“I attempted to show that terrorists get their spiritual ammunition from parts of Islam and with this spiritual ammunition, and with dynamite and other explosives, they kill people. I showed this in a cartoon and what happened? They want to kill me, so I think I was right.
“But normally a cartoon in a newspaper lives only 24 hours and then we’ve got to make a new one.”
This cartoon had more lasting– ongoing–impact.
Wednesday was the fourth anniversary of the publication of the 12 cartoons by various artists in the Danish newspaper Jyllands-Posten, the country’s largest.
Most depicted Muhammad because they illustrated a commentary about self-censorship after a Danish writer revealed that artists were declining to illustrate his children’s book about the life of Muhammad out of fear.
The cartoons were considered blasphemous by many Danish Muslims but, months later, vitriol exploded abroad after the pictures –along with others, particularly offensive images that had not been part of the collection — were circulated in Islamic countries.
In Pakistan, tens of thousands of protestors torched cinemas, music stores, fast food outlets and other perceived symbols of Western influence. Around the world, an estimated 139 people died, including children.
Danish embassies were attacked. Libya, Saudi Arabia and Syria withdrew their ambassadors from Denmark. There were boycotts of Danish products, cutting exports to the Middle East by half. The newspaper received bomb threats.
In Canada, magazines and newspapers that republished the cartoons faced accusations of racism and complaints to human rights tribunals that were only recently settled.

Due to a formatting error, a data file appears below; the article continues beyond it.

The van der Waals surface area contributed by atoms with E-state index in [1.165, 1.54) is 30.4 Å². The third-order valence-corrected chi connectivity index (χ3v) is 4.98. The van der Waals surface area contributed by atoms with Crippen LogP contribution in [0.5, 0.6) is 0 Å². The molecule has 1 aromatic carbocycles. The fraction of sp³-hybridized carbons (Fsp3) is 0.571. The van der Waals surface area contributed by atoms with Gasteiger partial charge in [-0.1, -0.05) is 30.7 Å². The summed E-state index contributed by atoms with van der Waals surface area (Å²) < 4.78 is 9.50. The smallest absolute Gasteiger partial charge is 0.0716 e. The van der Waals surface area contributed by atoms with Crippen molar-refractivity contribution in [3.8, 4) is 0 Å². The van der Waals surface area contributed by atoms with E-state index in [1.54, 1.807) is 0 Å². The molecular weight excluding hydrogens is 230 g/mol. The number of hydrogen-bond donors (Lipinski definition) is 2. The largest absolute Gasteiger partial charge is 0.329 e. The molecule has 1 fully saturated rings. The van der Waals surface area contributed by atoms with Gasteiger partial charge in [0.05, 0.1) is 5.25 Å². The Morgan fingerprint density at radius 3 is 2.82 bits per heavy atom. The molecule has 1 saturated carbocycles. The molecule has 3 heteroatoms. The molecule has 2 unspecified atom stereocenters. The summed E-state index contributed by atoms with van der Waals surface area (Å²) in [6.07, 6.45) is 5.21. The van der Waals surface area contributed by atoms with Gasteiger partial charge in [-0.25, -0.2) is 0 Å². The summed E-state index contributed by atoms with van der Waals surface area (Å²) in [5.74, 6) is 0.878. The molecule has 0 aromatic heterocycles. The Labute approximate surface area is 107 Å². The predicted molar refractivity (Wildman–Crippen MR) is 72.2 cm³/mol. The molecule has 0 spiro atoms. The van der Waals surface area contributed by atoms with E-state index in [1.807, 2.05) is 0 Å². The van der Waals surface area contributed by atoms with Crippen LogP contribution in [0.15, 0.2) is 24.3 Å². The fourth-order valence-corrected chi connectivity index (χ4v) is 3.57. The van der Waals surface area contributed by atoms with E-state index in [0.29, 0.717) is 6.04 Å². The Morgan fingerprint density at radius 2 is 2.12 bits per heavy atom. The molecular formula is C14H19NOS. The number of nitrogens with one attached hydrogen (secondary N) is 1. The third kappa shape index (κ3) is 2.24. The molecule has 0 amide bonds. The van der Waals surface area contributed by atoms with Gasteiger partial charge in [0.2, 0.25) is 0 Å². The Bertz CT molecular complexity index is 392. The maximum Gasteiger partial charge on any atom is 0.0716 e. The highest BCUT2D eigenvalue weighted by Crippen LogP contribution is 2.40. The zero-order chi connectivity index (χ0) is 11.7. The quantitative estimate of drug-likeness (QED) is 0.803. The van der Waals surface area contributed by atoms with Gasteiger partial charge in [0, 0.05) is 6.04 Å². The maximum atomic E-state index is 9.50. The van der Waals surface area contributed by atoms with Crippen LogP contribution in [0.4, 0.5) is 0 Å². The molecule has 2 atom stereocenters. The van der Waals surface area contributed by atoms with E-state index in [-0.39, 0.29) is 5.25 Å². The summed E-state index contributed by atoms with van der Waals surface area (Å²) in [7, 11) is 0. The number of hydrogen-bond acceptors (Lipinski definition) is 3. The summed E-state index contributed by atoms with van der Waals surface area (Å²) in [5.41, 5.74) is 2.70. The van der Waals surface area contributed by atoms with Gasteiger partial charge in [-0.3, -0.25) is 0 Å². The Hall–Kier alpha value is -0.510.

And Mr. Westergaard was thrown into a furtive life of fear.
“Every morning when I asked my wife to pronounce ‘May the secret service be with you,’ she didn’t think it was so funny,” he says, chuckling.
Last year, Danish police arrested three men accused of plotting to kill him. The violent response was unexpected, he says.
“We were aware there could be very strong reactions to the cartoons but nothing on the scale that happened. We did not imagine they could have such big consequences.
“I was sorry to hear there were casualties, of course, but we cannot take responsibility for that; I cannot and my newspaper cannot.
“Those responsible are the regimes that haven’t been able to fulfill its population’s needs. A situation like this gives the regimes an opportunity to divert the people’s attention from their daily problems, to take away their frustrations and aggressions. I think the riots were staged by the regimes.
“I don’t feel guilty because it wasn’t me who staged these things. We had no influence on them.
“I had lost every kind of control over the image. It is roaming around in the world and it is used and abused in many places and I cannot control this anymore.”
He has twice reprised the cartoon, parodying his own drawing.
Once, in protest over the unauthorized use of his cartoon in a film, he drew the filmmaker with a bomb in his head. Last year, as his torment continued, he drew a cartoon with a lit bomb implanted in his own skull.
“My situation was somewhat explosive. My head was about to explode with anger,” he says.
“I was angry because I was threatened for only doing my job. When you are threatened and you are angry you feel like striking back.”